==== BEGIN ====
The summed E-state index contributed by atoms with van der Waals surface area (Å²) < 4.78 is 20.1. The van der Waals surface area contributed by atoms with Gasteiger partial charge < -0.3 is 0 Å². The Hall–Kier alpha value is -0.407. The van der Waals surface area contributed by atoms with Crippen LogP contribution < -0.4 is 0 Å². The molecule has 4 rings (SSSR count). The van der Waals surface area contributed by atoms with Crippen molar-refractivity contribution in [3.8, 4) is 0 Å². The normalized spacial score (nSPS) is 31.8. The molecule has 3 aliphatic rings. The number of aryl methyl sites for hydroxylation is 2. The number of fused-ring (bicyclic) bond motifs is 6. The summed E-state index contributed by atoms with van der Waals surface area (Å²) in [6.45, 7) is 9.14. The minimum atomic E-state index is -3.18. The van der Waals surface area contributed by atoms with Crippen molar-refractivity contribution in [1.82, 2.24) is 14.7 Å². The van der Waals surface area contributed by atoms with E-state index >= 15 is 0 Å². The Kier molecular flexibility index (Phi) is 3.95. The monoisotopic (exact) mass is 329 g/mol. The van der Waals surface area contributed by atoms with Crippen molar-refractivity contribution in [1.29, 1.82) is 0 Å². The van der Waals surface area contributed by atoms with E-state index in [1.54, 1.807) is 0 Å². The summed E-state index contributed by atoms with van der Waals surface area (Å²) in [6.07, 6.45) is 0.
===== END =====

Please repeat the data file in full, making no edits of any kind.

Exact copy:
The summed E-state index contributed by atoms with van der Waals surface area (Å²) < 4.78 is 20.1. The van der Waals surface area contributed by atoms with Gasteiger partial charge < -0.3 is 0 Å². The Hall–Kier alpha value is -0.407. The van der Waals surface area contributed by atoms with Crippen LogP contribution < -0.4 is 0 Å². The molecule has 4 rings (SSSR count). The van der Waals surface area contributed by atoms with Crippen molar-refractivity contribution in [3.8, 4) is 0 Å². The normalized spacial score (nSPS) is 31.8. The molecule has 3 aliphatic rings. The number of aryl methyl sites for hydroxylation is 2. The number of fused-ring (bicyclic) bond motifs is 6. The summed E-state index contributed by atoms with van der Waals surface area (Å²) in [6.45, 7) is 9.14. The minimum atomic E-state index is -3.18. The van der Waals surface area contributed by atoms with Crippen molar-refractivity contribution in [1.82, 2.24) is 14.7 Å². The van der Waals surface area contributed by atoms with E-state index >= 15 is 0 Å². The Kier molecular flexibility index (Phi) is 3.95. The monoisotopic (exact) mass is 329 g/mol. The van der Waals surface area contributed by atoms with Crippen molar-refractivity contribution in [1.29, 1.82) is 0 Å². The van der Waals surface area contributed by atoms with E-state index in [1.54, 1.807) is 0 Å². The summed E-state index contributed by atoms with van der Waals surface area (Å²) in [6.07, 6.45) is 0.